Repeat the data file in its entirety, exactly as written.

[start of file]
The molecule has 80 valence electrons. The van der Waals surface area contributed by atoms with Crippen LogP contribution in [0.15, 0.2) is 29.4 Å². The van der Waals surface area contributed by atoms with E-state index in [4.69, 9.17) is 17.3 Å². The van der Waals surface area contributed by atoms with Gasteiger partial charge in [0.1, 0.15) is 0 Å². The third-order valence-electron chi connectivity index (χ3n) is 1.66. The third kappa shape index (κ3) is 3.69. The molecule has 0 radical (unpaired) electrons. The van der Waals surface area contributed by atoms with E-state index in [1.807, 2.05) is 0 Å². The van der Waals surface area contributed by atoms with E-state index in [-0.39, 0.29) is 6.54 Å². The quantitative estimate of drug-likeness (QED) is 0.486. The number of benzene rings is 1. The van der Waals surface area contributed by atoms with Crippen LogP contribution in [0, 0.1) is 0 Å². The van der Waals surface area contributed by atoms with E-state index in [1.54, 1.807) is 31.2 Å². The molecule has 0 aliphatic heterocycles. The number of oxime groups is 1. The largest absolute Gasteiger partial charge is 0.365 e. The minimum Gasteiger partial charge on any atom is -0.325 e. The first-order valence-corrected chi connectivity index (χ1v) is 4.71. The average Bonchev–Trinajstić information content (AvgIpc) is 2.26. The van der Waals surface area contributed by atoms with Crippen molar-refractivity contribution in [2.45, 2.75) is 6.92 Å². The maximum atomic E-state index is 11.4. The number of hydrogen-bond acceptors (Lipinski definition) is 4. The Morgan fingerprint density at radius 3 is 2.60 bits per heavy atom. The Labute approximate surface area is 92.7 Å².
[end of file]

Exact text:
The molecule has 80 valence electrons. The van der Waals surface area contributed by atoms with Crippen LogP contribution in [0.15, 0.2) is 29.4 Å². The van der Waals surface area contributed by atoms with E-state index in [4.69, 9.17) is 17.3 Å². The van der Waals surface area contributed by atoms with Gasteiger partial charge in [0.1, 0.15) is 0 Å². The third-order valence-electron chi connectivity index (χ3n) is 1.66. The third kappa shape index (κ3) is 3.69. The molecule has 0 radical (unpaired) electrons. The van der Waals surface area contributed by atoms with E-state index in [1.807, 2.05) is 0 Å². The van der Waals surface area contributed by atoms with E-state index in [-0.39, 0.29) is 6.54 Å². The quantitative estimate of drug-likeness (QED) is 0.486. The number of benzene rings is 1. The van der Waals surface area contributed by atoms with Crippen LogP contribution in [0, 0.1) is 0 Å². The van der Waals surface area contributed by atoms with E-state index in [1.54, 1.807) is 31.2 Å². The molecule has 0 aliphatic heterocycles. The number of oxime groups is 1. The largest absolute Gasteiger partial charge is 0.365 e. The minimum Gasteiger partial charge on any atom is -0.325 e. The first-order valence-corrected chi connectivity index (χ1v) is 4.71. The average Bonchev–Trinajstić information content (AvgIpc) is 2.26. The van der Waals surface area contributed by atoms with Crippen molar-refractivity contribution in [2.45, 2.75) is 6.92 Å². The maximum atomic E-state index is 11.4. The number of hydrogen-bond acceptors (Lipinski definition) is 4. The Morgan fingerprint density at radius 3 is 2.60 bits per heavy atom. The Labute approximate surface area is 92.7 Å².